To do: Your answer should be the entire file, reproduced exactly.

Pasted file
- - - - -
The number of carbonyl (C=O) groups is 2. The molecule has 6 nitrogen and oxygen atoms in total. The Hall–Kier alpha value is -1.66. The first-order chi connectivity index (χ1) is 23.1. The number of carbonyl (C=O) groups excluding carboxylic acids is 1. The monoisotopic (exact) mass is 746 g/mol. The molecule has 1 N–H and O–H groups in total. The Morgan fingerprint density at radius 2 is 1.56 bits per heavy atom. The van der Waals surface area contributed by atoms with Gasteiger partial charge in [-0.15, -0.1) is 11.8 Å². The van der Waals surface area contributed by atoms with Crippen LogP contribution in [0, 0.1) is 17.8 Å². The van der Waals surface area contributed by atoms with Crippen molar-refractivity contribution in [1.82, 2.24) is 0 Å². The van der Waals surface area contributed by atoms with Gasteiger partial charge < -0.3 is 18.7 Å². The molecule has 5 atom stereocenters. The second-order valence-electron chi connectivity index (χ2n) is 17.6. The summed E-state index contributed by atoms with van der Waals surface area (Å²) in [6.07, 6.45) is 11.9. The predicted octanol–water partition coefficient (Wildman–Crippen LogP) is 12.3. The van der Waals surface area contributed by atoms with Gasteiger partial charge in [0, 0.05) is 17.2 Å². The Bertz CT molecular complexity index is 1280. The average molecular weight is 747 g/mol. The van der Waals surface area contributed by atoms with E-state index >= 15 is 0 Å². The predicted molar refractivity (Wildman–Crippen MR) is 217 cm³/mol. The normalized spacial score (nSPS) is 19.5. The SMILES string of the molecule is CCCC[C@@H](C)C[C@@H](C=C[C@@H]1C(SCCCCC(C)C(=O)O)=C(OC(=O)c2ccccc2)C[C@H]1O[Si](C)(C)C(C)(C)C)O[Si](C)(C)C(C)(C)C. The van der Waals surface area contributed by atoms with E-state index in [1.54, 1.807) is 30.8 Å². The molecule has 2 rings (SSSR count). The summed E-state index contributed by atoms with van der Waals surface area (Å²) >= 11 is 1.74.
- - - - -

The number of carbonyl (C=O) groups is 2. The molecule has 6 nitrogen and oxygen atoms in total. The Hall–Kier alpha value is -1.66. The first-order chi connectivity index (χ1) is 23.1. The number of carbonyl (C=O) groups excluding carboxylic acids is 1. The monoisotopic (exact) mass is 746 g/mol. The molecule has 1 N–H and O–H groups in total. The Morgan fingerprint density at radius 2 is 1.56 bits per heavy atom. The van der Waals surface area contributed by atoms with Gasteiger partial charge in [-0.15, -0.1) is 11.8 Å². The van der Waals surface area contributed by atoms with Crippen LogP contribution in [0, 0.1) is 17.8 Å². The van der Waals surface area contributed by atoms with Crippen molar-refractivity contribution in [1.82, 2.24) is 0 Å². The van der Waals surface area contributed by atoms with Gasteiger partial charge < -0.3 is 18.7 Å². The molecule has 5 atom stereocenters. The second-order valence-electron chi connectivity index (χ2n) is 17.6. The summed E-state index contributed by atoms with van der Waals surface area (Å²) in [6.07, 6.45) is 11.9. The predicted octanol–water partition coefficient (Wildman–Crippen LogP) is 12.3. The van der Waals surface area contributed by atoms with Gasteiger partial charge in [0, 0.05) is 17.2 Å². The Bertz CT molecular complexity index is 1280. The average molecular weight is 747 g/mol. The van der Waals surface area contributed by atoms with E-state index >= 15 is 0 Å². The predicted molar refractivity (Wildman–Crippen MR) is 217 cm³/mol. The normalized spacial score (nSPS) is 19.5. The SMILES string of the molecule is CCCC[C@@H](C)C[C@@H](C=C[C@@H]1C(SCCCCC(C)C(=O)O)=C(OC(=O)c2ccccc2)C[C@H]1O[Si](C)(C)C(C)(C)C)O[Si](C)(C)C(C)(C)C. The van der Waals surface area contributed by atoms with E-state index in [1.54, 1.807) is 30.8 Å². The molecule has 2 rings (SSSR count). The summed E-state index contributed by atoms with van der Waals surface area (Å²) >= 11 is 1.74.